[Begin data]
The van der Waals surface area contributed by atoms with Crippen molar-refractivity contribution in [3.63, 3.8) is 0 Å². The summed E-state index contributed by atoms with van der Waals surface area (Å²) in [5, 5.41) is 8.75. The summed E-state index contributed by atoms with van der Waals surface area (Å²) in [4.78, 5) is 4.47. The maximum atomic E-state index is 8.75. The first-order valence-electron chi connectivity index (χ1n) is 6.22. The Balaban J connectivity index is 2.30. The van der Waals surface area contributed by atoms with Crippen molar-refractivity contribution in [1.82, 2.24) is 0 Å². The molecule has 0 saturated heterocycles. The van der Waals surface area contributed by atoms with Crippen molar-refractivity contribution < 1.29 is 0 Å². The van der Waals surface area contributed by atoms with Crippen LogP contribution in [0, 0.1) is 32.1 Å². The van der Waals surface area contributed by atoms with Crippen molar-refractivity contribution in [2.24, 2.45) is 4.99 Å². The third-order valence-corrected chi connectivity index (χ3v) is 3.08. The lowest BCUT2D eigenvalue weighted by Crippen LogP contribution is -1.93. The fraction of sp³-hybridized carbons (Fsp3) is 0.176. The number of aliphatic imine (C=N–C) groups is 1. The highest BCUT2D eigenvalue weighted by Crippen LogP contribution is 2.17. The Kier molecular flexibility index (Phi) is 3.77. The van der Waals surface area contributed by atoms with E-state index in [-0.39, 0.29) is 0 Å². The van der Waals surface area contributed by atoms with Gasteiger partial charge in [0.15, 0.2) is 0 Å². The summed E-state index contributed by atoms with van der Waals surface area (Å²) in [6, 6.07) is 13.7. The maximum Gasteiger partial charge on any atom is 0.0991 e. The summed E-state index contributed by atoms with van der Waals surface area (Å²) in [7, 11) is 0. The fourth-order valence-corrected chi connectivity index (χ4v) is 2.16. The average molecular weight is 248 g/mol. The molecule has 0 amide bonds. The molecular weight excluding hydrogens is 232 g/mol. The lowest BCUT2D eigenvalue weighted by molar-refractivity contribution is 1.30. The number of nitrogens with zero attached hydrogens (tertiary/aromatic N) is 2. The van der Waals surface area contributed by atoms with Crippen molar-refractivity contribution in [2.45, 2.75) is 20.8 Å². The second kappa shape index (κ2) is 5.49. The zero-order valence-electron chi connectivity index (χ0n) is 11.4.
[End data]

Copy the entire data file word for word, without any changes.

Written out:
The van der Waals surface area contributed by atoms with Crippen molar-refractivity contribution in [3.63, 3.8) is 0 Å². The summed E-state index contributed by atoms with van der Waals surface area (Å²) in [5, 5.41) is 8.75. The summed E-state index contributed by atoms with van der Waals surface area (Å²) in [4.78, 5) is 4.47. The maximum atomic E-state index is 8.75. The first-order valence-electron chi connectivity index (χ1n) is 6.22. The Balaban J connectivity index is 2.30. The van der Waals surface area contributed by atoms with Crippen molar-refractivity contribution in [1.82, 2.24) is 0 Å². The molecule has 0 saturated heterocycles. The van der Waals surface area contributed by atoms with Crippen molar-refractivity contribution < 1.29 is 0 Å². The van der Waals surface area contributed by atoms with Crippen LogP contribution in [0, 0.1) is 32.1 Å². The van der Waals surface area contributed by atoms with Crippen molar-refractivity contribution in [2.24, 2.45) is 4.99 Å². The third-order valence-corrected chi connectivity index (χ3v) is 3.08. The lowest BCUT2D eigenvalue weighted by Crippen LogP contribution is -1.93. The fraction of sp³-hybridized carbons (Fsp3) is 0.176. The number of aliphatic imine (C=N–C) groups is 1. The highest BCUT2D eigenvalue weighted by Crippen LogP contribution is 2.17. The Kier molecular flexibility index (Phi) is 3.77. The van der Waals surface area contributed by atoms with E-state index in [-0.39, 0.29) is 0 Å². The van der Waals surface area contributed by atoms with Gasteiger partial charge in [0.15, 0.2) is 0 Å². The summed E-state index contributed by atoms with van der Waals surface area (Å²) in [6, 6.07) is 13.7. The maximum Gasteiger partial charge on any atom is 0.0991 e. The summed E-state index contributed by atoms with van der Waals surface area (Å²) in [7, 11) is 0. The fourth-order valence-corrected chi connectivity index (χ4v) is 2.16. The average molecular weight is 248 g/mol. The molecule has 0 amide bonds. The molecular weight excluding hydrogens is 232 g/mol. The lowest BCUT2D eigenvalue weighted by molar-refractivity contribution is 1.30. The number of nitrogens with zero attached hydrogens (tertiary/aromatic N) is 2. The van der Waals surface area contributed by atoms with Crippen molar-refractivity contribution in [2.45, 2.75) is 20.8 Å². The second kappa shape index (κ2) is 5.49. The zero-order valence-electron chi connectivity index (χ0n) is 11.4.